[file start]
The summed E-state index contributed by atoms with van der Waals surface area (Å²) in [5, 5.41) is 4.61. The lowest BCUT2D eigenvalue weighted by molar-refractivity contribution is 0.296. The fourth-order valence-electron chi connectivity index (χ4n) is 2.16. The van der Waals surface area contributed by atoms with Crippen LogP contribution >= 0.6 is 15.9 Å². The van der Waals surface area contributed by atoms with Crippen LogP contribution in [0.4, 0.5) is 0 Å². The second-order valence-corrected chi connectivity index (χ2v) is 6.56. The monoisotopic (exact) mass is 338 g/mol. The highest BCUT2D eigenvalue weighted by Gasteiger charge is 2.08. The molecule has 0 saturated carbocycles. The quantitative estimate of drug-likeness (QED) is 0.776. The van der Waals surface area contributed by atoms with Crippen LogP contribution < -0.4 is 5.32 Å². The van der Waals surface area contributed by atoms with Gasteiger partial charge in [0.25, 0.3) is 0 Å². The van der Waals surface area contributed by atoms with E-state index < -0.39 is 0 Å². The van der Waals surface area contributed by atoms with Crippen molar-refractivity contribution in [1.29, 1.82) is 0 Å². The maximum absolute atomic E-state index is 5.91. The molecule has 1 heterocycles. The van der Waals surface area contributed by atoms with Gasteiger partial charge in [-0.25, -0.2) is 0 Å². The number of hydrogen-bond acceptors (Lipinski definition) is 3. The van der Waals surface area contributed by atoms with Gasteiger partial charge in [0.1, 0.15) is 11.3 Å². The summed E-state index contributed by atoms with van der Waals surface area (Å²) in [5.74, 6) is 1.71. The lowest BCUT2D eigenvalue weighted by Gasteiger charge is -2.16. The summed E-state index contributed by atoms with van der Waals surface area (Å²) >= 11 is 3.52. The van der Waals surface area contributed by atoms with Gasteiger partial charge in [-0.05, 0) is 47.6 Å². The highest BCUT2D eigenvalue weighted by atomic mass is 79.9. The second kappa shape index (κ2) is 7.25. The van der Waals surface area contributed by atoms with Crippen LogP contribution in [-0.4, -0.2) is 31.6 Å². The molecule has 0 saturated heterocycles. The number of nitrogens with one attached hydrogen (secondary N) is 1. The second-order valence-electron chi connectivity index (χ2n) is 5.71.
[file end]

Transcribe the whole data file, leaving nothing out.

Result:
The summed E-state index contributed by atoms with van der Waals surface area (Å²) in [5, 5.41) is 4.61. The lowest BCUT2D eigenvalue weighted by molar-refractivity contribution is 0.296. The fourth-order valence-electron chi connectivity index (χ4n) is 2.16. The van der Waals surface area contributed by atoms with Crippen LogP contribution >= 0.6 is 15.9 Å². The van der Waals surface area contributed by atoms with Crippen LogP contribution in [0.4, 0.5) is 0 Å². The second-order valence-corrected chi connectivity index (χ2v) is 6.56. The monoisotopic (exact) mass is 338 g/mol. The highest BCUT2D eigenvalue weighted by Gasteiger charge is 2.08. The molecule has 0 saturated carbocycles. The quantitative estimate of drug-likeness (QED) is 0.776. The van der Waals surface area contributed by atoms with Crippen LogP contribution < -0.4 is 5.32 Å². The van der Waals surface area contributed by atoms with Gasteiger partial charge in [0.25, 0.3) is 0 Å². The van der Waals surface area contributed by atoms with E-state index < -0.39 is 0 Å². The van der Waals surface area contributed by atoms with Crippen molar-refractivity contribution in [1.29, 1.82) is 0 Å². The maximum absolute atomic E-state index is 5.91. The molecule has 1 heterocycles. The van der Waals surface area contributed by atoms with Gasteiger partial charge in [-0.25, -0.2) is 0 Å². The number of hydrogen-bond acceptors (Lipinski definition) is 3. The van der Waals surface area contributed by atoms with Gasteiger partial charge in [0.1, 0.15) is 11.3 Å². The summed E-state index contributed by atoms with van der Waals surface area (Å²) in [5.74, 6) is 1.71. The lowest BCUT2D eigenvalue weighted by Gasteiger charge is -2.16. The summed E-state index contributed by atoms with van der Waals surface area (Å²) >= 11 is 3.52. The van der Waals surface area contributed by atoms with Gasteiger partial charge in [-0.05, 0) is 47.6 Å². The highest BCUT2D eigenvalue weighted by atomic mass is 79.9. The second kappa shape index (κ2) is 7.25. The van der Waals surface area contributed by atoms with Crippen LogP contribution in [-0.4, -0.2) is 31.6 Å². The molecule has 0 saturated heterocycles. The number of nitrogens with one attached hydrogen (secondary N) is 1. The second-order valence-electron chi connectivity index (χ2n) is 5.71.